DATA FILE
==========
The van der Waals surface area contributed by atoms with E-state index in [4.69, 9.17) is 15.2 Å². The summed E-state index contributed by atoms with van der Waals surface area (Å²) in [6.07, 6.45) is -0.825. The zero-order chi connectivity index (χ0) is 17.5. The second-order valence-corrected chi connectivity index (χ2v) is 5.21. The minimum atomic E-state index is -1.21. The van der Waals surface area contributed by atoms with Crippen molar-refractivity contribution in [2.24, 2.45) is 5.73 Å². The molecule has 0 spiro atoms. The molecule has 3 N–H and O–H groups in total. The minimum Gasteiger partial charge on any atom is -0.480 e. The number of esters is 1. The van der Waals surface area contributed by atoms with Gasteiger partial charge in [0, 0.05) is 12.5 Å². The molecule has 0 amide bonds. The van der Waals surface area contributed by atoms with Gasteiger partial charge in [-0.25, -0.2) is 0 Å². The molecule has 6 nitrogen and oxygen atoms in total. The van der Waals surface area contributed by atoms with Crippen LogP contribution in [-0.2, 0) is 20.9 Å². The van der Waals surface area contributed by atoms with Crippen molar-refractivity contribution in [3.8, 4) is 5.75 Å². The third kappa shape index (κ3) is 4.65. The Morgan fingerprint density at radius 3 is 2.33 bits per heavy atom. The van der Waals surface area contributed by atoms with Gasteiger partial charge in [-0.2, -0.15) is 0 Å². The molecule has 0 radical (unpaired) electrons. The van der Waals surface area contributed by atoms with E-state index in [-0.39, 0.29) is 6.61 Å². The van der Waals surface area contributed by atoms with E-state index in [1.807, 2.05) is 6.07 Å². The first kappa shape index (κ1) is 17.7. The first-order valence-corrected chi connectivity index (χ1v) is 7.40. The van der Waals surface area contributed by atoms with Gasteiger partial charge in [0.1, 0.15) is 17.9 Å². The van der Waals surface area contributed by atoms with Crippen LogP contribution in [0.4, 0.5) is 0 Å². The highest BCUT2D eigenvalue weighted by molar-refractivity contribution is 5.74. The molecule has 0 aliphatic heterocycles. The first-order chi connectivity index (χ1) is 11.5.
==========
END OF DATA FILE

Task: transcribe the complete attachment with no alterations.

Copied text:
The van der Waals surface area contributed by atoms with E-state index in [4.69, 9.17) is 15.2 Å². The summed E-state index contributed by atoms with van der Waals surface area (Å²) in [6.07, 6.45) is -0.825. The zero-order chi connectivity index (χ0) is 17.5. The second-order valence-corrected chi connectivity index (χ2v) is 5.21. The minimum atomic E-state index is -1.21. The van der Waals surface area contributed by atoms with Crippen molar-refractivity contribution in [2.24, 2.45) is 5.73 Å². The molecule has 0 spiro atoms. The molecule has 3 N–H and O–H groups in total. The minimum Gasteiger partial charge on any atom is -0.480 e. The number of esters is 1. The van der Waals surface area contributed by atoms with Gasteiger partial charge in [0, 0.05) is 12.5 Å². The molecule has 0 amide bonds. The van der Waals surface area contributed by atoms with Gasteiger partial charge in [-0.25, -0.2) is 0 Å². The molecule has 6 nitrogen and oxygen atoms in total. The van der Waals surface area contributed by atoms with Crippen LogP contribution in [-0.2, 0) is 20.9 Å². The van der Waals surface area contributed by atoms with Crippen molar-refractivity contribution in [3.8, 4) is 5.75 Å². The third kappa shape index (κ3) is 4.65. The Morgan fingerprint density at radius 3 is 2.33 bits per heavy atom. The van der Waals surface area contributed by atoms with Gasteiger partial charge in [-0.2, -0.15) is 0 Å². The molecule has 0 radical (unpaired) electrons. The van der Waals surface area contributed by atoms with E-state index in [-0.39, 0.29) is 6.61 Å². The van der Waals surface area contributed by atoms with E-state index in [1.807, 2.05) is 6.07 Å². The first kappa shape index (κ1) is 17.7. The first-order valence-corrected chi connectivity index (χ1v) is 7.40. The van der Waals surface area contributed by atoms with Gasteiger partial charge in [0.1, 0.15) is 17.9 Å². The van der Waals surface area contributed by atoms with Crippen LogP contribution in [0.4, 0.5) is 0 Å². The highest BCUT2D eigenvalue weighted by molar-refractivity contribution is 5.74. The molecule has 0 aliphatic heterocycles. The first-order chi connectivity index (χ1) is 11.5.